The fact that sport is so ideologically charged leads to it being overgrown with various ethoses that in themselves are highly productive of symbols and have great potential for artists. Vlastimil Hoffmann takes advantage of this in creating the allegorical figures that are obligatory in his painting, by suspending a guardian angel above the Wis?a football team. Zdzis?aw Sosnowski, in turn, initiates a transfiguration of the football itself that ends in its becoming an object of erotic desire. Margret Eicher comments on the tawdry rituals of sport by depicting scenes from matches in the form of religious kitsch. Pravdoliub Ivanov grapples with the football before finally, in a gesture of “creative helplessness,” turning it inside out and thus making it impossible for it to serve its function. Kathrin Rabenort alludes to the ethos of manliness that permeates sport. Photographing marathon runners, Beat Streuli analyzes the “narcotic of sport” through the faces of people who fought, won, or lost, but who above all won victories over themselves.
Ethoses easily turn into absurdities. This can be seen most clearly in Zbigniew Libera’s child bodybuilders and the endless flight of the ski jumper Ma?ysz in Janek Simon’s film. Olaf Breuning complicates things even more by finding absurdity in the absurd and cutting an enormous tennis ball into a mask for tennis players. Antal Lakner adds a touch of perversity by suggesting that practical chores like painting a room can serve as inspiration for exercise equipment. Timm Ulrichs has invented an absurd object for running that undercuts the ethos of the marathon. Richard Fauguet sought the absurd in philosophical nostalgia, changing the transient action of table tennis into a permanently fixed event.
Competition is an aspect of sport that can be an artistic inspiration. Like all the issues enumerated here, it is rife with possibilities. Ingeborg Lüscher pulls off a highly amusing comparison between football and business competition. Zuzanna Janin analyzes competition from the point of view of the rivalry between man and woman. Massimo Furlan translates competition into patriotic satisfaction. Roderick Buchanan also draws parallels between sporting competition and manifestations of patriotism. Olaf Nicolai, on the other hand, perceives the bitter similarities between football training and the thoughtlessness of military firing. Kamil Kuskowski, in turn, identifies the struggle of war with the sporting struggle, introducing dismissive references to historical events along the way.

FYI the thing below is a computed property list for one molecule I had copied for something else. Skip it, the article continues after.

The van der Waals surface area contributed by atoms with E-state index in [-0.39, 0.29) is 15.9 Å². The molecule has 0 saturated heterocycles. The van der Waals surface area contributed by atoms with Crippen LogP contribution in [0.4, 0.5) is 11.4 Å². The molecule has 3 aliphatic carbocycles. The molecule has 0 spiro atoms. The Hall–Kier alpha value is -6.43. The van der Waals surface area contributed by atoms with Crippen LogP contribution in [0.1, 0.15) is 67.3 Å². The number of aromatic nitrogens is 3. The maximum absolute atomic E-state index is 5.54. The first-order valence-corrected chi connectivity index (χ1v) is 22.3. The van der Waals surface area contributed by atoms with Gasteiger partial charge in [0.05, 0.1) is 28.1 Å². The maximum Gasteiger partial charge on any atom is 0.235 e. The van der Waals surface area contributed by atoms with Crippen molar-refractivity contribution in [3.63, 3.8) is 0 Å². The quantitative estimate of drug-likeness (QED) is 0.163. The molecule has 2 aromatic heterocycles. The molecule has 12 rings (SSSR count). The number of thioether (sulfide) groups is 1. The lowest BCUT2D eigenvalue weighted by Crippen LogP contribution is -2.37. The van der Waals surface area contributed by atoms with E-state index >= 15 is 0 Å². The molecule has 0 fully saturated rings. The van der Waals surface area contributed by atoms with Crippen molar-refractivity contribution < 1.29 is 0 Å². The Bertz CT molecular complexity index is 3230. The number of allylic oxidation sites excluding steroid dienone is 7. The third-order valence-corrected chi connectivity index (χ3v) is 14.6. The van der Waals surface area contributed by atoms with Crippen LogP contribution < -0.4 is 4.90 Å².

The great applicability of sport as an inspiration for artists lies in its potential for symbolic reference to human existence. There is nothing strange in this, because sport is one of the instruments for repairing the imperfections of that existence. Robert Ku?mirowski, riding for hours on a stationary bicycle, seems not to notice this and acts like a cyclist conquering the miles and thus justifying his actions. Rafa? Jakubowicz provides basketball players with a concrete ball they will never be able to shoot with. The impossibility nevertheless turns out to be meaningless, because there is no basket, either. Josef Dabernig orders two referees to watch a non-existent match and get involved in it. Marcin Maciejowski hints at how small people are in comparison with the possibility of victory by depicting the way a young competitor wrestles with his ambition. Wunderteam plays with symbols that, on the one hand, determine our values, and on the other excite consumerist desires. It is perhaps Assa Kauppi who touches on the existential problem in the most moving way. His work is firmly rooted in the subject of sport and touches on the problem of lack of concentration, caused by the admissibility of privacy. Ulrike Lienbacher, in turn, touches upon the existential in a very delicate, comprehensive way. He draws figures of little gymnasts that seem to be realistic and neutral. However, the simplifications of draftsmanship he introduces lend the figures powerful metaphorical dimensions. This is the kind of metaphor that can be felt clearly through the picture but cannot be put into words. This is one of the most universal kinds of operations in art.
The range and diversity of the artistic problems that arise under the influence of sporting inspiration are – even within the narrow scope of this exhibition – truly impressive. Such an interest on the part of art means that a given domain is entangled deeply and significantly in our maladjustment to existence. And by the same token that sport is something far more important than it seems to be.